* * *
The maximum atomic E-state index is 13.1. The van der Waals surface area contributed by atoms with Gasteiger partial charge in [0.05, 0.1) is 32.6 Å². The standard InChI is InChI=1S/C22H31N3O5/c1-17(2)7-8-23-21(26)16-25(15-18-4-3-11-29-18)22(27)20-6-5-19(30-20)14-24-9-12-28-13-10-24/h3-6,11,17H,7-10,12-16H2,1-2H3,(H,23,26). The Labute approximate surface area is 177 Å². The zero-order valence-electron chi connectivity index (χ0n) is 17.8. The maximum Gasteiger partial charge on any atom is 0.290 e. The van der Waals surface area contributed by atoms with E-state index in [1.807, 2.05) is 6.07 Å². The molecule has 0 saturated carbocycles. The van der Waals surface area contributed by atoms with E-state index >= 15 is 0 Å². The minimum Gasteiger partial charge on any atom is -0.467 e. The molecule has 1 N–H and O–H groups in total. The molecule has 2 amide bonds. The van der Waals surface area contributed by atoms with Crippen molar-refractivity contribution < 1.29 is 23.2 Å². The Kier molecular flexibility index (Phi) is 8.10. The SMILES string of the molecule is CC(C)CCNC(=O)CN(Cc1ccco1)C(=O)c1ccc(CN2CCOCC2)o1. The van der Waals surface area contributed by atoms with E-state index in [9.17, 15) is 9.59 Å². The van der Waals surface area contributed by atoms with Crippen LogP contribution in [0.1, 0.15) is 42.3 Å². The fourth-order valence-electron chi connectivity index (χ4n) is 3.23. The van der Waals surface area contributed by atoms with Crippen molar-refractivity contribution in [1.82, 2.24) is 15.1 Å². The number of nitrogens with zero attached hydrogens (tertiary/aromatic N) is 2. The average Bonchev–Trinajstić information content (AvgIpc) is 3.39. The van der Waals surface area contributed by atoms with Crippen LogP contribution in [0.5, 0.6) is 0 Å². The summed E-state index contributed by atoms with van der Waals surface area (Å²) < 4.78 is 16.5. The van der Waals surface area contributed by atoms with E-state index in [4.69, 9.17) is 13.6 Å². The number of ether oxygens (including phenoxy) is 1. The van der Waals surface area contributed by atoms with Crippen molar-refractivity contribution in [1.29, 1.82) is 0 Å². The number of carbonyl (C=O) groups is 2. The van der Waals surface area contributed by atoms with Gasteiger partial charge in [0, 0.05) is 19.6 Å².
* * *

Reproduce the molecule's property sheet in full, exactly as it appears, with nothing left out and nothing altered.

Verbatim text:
The maximum atomic E-state index is 13.1. The van der Waals surface area contributed by atoms with Gasteiger partial charge in [0.05, 0.1) is 32.6 Å². The standard InChI is InChI=1S/C22H31N3O5/c1-17(2)7-8-23-21(26)16-25(15-18-4-3-11-29-18)22(27)20-6-5-19(30-20)14-24-9-12-28-13-10-24/h3-6,11,17H,7-10,12-16H2,1-2H3,(H,23,26). The Labute approximate surface area is 177 Å². The zero-order valence-electron chi connectivity index (χ0n) is 17.8. The maximum Gasteiger partial charge on any atom is 0.290 e. The van der Waals surface area contributed by atoms with E-state index in [1.807, 2.05) is 6.07 Å². The molecule has 0 saturated carbocycles. The van der Waals surface area contributed by atoms with E-state index >= 15 is 0 Å². The minimum Gasteiger partial charge on any atom is -0.467 e. The molecule has 1 N–H and O–H groups in total. The molecule has 2 amide bonds. The van der Waals surface area contributed by atoms with Crippen molar-refractivity contribution < 1.29 is 23.2 Å². The Kier molecular flexibility index (Phi) is 8.10. The SMILES string of the molecule is CC(C)CCNC(=O)CN(Cc1ccco1)C(=O)c1ccc(CN2CCOCC2)o1. The van der Waals surface area contributed by atoms with E-state index in [9.17, 15) is 9.59 Å². The van der Waals surface area contributed by atoms with Crippen LogP contribution in [0.1, 0.15) is 42.3 Å². The fourth-order valence-electron chi connectivity index (χ4n) is 3.23. The van der Waals surface area contributed by atoms with Crippen molar-refractivity contribution in [1.82, 2.24) is 15.1 Å². The number of nitrogens with zero attached hydrogens (tertiary/aromatic N) is 2. The average Bonchev–Trinajstić information content (AvgIpc) is 3.39. The van der Waals surface area contributed by atoms with Crippen LogP contribution in [0.5, 0.6) is 0 Å². The summed E-state index contributed by atoms with van der Waals surface area (Å²) < 4.78 is 16.5. The van der Waals surface area contributed by atoms with E-state index in [4.69, 9.17) is 13.6 Å². The number of ether oxygens (including phenoxy) is 1. The van der Waals surface area contributed by atoms with Crippen molar-refractivity contribution in [1.29, 1.82) is 0 Å². The number of carbonyl (C=O) groups is 2. The van der Waals surface area contributed by atoms with Gasteiger partial charge in [0, 0.05) is 19.6 Å².